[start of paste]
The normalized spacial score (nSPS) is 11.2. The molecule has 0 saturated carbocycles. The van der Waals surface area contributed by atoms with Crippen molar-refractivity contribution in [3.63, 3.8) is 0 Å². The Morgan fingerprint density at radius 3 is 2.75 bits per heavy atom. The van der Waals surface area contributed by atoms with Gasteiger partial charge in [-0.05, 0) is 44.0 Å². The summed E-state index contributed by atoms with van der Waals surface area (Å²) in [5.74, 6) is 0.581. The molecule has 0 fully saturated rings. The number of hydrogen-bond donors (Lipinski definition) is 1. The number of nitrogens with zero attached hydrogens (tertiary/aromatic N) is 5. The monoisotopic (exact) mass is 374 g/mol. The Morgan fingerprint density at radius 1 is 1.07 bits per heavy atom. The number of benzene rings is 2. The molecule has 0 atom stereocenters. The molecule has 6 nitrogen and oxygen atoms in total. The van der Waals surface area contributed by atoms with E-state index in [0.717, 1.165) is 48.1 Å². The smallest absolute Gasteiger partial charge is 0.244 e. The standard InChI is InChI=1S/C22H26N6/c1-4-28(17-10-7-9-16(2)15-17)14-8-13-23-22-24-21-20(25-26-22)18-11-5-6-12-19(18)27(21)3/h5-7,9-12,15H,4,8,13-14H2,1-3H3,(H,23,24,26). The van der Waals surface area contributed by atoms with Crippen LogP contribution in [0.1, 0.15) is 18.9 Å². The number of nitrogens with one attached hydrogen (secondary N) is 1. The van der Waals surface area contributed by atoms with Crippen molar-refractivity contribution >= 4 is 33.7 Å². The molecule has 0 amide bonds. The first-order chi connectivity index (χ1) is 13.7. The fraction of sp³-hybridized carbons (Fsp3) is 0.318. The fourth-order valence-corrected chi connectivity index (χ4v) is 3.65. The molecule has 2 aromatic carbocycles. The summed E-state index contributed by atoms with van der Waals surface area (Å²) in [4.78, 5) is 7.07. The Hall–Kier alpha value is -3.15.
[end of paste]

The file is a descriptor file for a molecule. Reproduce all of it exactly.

The normalized spacial score (nSPS) is 11.2. The molecule has 0 saturated carbocycles. The van der Waals surface area contributed by atoms with Crippen molar-refractivity contribution in [3.63, 3.8) is 0 Å². The Morgan fingerprint density at radius 3 is 2.75 bits per heavy atom. The van der Waals surface area contributed by atoms with Gasteiger partial charge in [-0.05, 0) is 44.0 Å². The summed E-state index contributed by atoms with van der Waals surface area (Å²) in [5.74, 6) is 0.581. The molecule has 0 fully saturated rings. The number of hydrogen-bond donors (Lipinski definition) is 1. The number of nitrogens with zero attached hydrogens (tertiary/aromatic N) is 5. The monoisotopic (exact) mass is 374 g/mol. The Morgan fingerprint density at radius 1 is 1.07 bits per heavy atom. The number of benzene rings is 2. The molecule has 0 atom stereocenters. The molecule has 6 nitrogen and oxygen atoms in total. The van der Waals surface area contributed by atoms with E-state index in [0.717, 1.165) is 48.1 Å². The smallest absolute Gasteiger partial charge is 0.244 e. The standard InChI is InChI=1S/C22H26N6/c1-4-28(17-10-7-9-16(2)15-17)14-8-13-23-22-24-21-20(25-26-22)18-11-5-6-12-19(18)27(21)3/h5-7,9-12,15H,4,8,13-14H2,1-3H3,(H,23,24,26). The van der Waals surface area contributed by atoms with Crippen LogP contribution in [0.1, 0.15) is 18.9 Å². The number of nitrogens with one attached hydrogen (secondary N) is 1. The van der Waals surface area contributed by atoms with Crippen molar-refractivity contribution >= 4 is 33.7 Å². The molecule has 0 amide bonds. The first-order chi connectivity index (χ1) is 13.7. The fraction of sp³-hybridized carbons (Fsp3) is 0.318. The fourth-order valence-corrected chi connectivity index (χ4v) is 3.65. The molecule has 2 aromatic carbocycles. The summed E-state index contributed by atoms with van der Waals surface area (Å²) in [4.78, 5) is 7.07. The Hall–Kier alpha value is -3.15.